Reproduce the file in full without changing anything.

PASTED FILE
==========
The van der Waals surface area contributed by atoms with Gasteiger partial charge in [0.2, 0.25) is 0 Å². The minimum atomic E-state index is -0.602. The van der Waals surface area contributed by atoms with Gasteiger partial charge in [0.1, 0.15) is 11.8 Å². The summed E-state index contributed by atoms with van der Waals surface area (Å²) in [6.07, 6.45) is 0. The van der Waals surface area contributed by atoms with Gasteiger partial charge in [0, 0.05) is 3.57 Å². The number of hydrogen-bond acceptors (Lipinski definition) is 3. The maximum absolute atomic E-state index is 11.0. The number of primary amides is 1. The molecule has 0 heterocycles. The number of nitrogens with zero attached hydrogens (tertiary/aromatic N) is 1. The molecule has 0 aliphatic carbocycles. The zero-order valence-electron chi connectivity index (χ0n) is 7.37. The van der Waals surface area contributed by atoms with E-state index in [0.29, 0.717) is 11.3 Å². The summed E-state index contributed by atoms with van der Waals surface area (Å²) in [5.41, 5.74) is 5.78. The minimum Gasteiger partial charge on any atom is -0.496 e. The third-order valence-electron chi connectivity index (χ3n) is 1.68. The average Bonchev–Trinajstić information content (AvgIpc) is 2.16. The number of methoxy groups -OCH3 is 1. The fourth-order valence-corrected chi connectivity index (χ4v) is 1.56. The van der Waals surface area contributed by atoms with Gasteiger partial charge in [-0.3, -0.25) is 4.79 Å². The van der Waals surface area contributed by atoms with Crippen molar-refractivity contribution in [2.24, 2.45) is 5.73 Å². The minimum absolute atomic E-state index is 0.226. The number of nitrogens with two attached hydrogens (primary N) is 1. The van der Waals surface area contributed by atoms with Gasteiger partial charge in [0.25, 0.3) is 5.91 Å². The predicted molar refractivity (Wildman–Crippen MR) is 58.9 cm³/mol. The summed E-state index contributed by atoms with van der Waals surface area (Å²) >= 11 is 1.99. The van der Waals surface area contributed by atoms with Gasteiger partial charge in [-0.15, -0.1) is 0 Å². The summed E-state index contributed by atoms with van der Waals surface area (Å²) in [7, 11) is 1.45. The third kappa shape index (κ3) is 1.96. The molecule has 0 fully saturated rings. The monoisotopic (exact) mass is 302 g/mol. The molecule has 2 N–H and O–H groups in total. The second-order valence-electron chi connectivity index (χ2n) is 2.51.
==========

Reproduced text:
The van der Waals surface area contributed by atoms with Gasteiger partial charge in [0.2, 0.25) is 0 Å². The minimum atomic E-state index is -0.602. The van der Waals surface area contributed by atoms with Gasteiger partial charge in [0.1, 0.15) is 11.8 Å². The summed E-state index contributed by atoms with van der Waals surface area (Å²) in [6.07, 6.45) is 0. The van der Waals surface area contributed by atoms with Gasteiger partial charge in [0, 0.05) is 3.57 Å². The number of hydrogen-bond acceptors (Lipinski definition) is 3. The maximum absolute atomic E-state index is 11.0. The number of primary amides is 1. The molecule has 0 heterocycles. The number of nitrogens with zero attached hydrogens (tertiary/aromatic N) is 1. The molecule has 0 aliphatic carbocycles. The zero-order valence-electron chi connectivity index (χ0n) is 7.37. The van der Waals surface area contributed by atoms with E-state index in [0.29, 0.717) is 11.3 Å². The summed E-state index contributed by atoms with van der Waals surface area (Å²) in [5.41, 5.74) is 5.78. The minimum Gasteiger partial charge on any atom is -0.496 e. The third-order valence-electron chi connectivity index (χ3n) is 1.68. The average Bonchev–Trinajstić information content (AvgIpc) is 2.16. The number of methoxy groups -OCH3 is 1. The fourth-order valence-corrected chi connectivity index (χ4v) is 1.56. The van der Waals surface area contributed by atoms with Gasteiger partial charge in [-0.3, -0.25) is 4.79 Å². The van der Waals surface area contributed by atoms with Crippen molar-refractivity contribution in [2.24, 2.45) is 5.73 Å². The minimum absolute atomic E-state index is 0.226. The number of nitrogens with two attached hydrogens (primary N) is 1. The van der Waals surface area contributed by atoms with Gasteiger partial charge in [0.25, 0.3) is 5.91 Å². The predicted molar refractivity (Wildman–Crippen MR) is 58.9 cm³/mol. The summed E-state index contributed by atoms with van der Waals surface area (Å²) >= 11 is 1.99. The van der Waals surface area contributed by atoms with Gasteiger partial charge in [-0.15, -0.1) is 0 Å². The summed E-state index contributed by atoms with van der Waals surface area (Å²) in [7, 11) is 1.45. The third kappa shape index (κ3) is 1.96. The molecule has 0 fully saturated rings. The monoisotopic (exact) mass is 302 g/mol. The molecule has 2 N–H and O–H groups in total. The second-order valence-electron chi connectivity index (χ2n) is 2.51.